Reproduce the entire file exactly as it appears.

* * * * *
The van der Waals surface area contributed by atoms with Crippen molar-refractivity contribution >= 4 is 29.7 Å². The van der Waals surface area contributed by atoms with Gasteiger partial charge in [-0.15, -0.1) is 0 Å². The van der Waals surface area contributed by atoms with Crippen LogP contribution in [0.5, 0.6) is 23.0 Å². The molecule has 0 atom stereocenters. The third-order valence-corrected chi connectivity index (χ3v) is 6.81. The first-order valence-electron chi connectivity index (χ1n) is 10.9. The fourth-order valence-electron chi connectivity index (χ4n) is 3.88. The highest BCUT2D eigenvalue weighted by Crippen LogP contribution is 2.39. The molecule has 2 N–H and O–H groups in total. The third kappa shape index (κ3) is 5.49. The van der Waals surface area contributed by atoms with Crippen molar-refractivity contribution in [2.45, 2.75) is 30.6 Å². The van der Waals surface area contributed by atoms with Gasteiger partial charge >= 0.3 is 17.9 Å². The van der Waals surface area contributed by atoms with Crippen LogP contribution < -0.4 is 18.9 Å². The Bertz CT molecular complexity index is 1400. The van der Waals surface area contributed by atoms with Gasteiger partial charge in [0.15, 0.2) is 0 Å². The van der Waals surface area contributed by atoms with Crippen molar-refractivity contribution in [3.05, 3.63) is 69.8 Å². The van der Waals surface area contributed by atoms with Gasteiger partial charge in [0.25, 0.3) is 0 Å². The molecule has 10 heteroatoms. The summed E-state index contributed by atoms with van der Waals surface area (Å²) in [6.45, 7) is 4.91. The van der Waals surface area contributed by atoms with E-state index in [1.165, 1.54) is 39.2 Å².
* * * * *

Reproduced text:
The van der Waals surface area contributed by atoms with Crippen molar-refractivity contribution >= 4 is 29.7 Å². The van der Waals surface area contributed by atoms with Gasteiger partial charge in [-0.15, -0.1) is 0 Å². The van der Waals surface area contributed by atoms with Crippen LogP contribution in [0.5, 0.6) is 23.0 Å². The molecule has 0 atom stereocenters. The third-order valence-corrected chi connectivity index (χ3v) is 6.81. The first-order valence-electron chi connectivity index (χ1n) is 10.9. The fourth-order valence-electron chi connectivity index (χ4n) is 3.88. The highest BCUT2D eigenvalue weighted by Crippen LogP contribution is 2.39. The molecule has 2 N–H and O–H groups in total. The third kappa shape index (κ3) is 5.49. The van der Waals surface area contributed by atoms with Crippen molar-refractivity contribution in [2.45, 2.75) is 30.6 Å². The van der Waals surface area contributed by atoms with Gasteiger partial charge >= 0.3 is 17.9 Å². The van der Waals surface area contributed by atoms with Crippen LogP contribution < -0.4 is 18.9 Å². The Bertz CT molecular complexity index is 1400. The van der Waals surface area contributed by atoms with Gasteiger partial charge in [0.15, 0.2) is 0 Å². The van der Waals surface area contributed by atoms with Crippen molar-refractivity contribution in [3.05, 3.63) is 69.8 Å². The van der Waals surface area contributed by atoms with Gasteiger partial charge in [0.25, 0.3) is 0 Å². The molecule has 10 heteroatoms. The summed E-state index contributed by atoms with van der Waals surface area (Å²) in [6.45, 7) is 4.91. The van der Waals surface area contributed by atoms with E-state index in [1.165, 1.54) is 39.2 Å².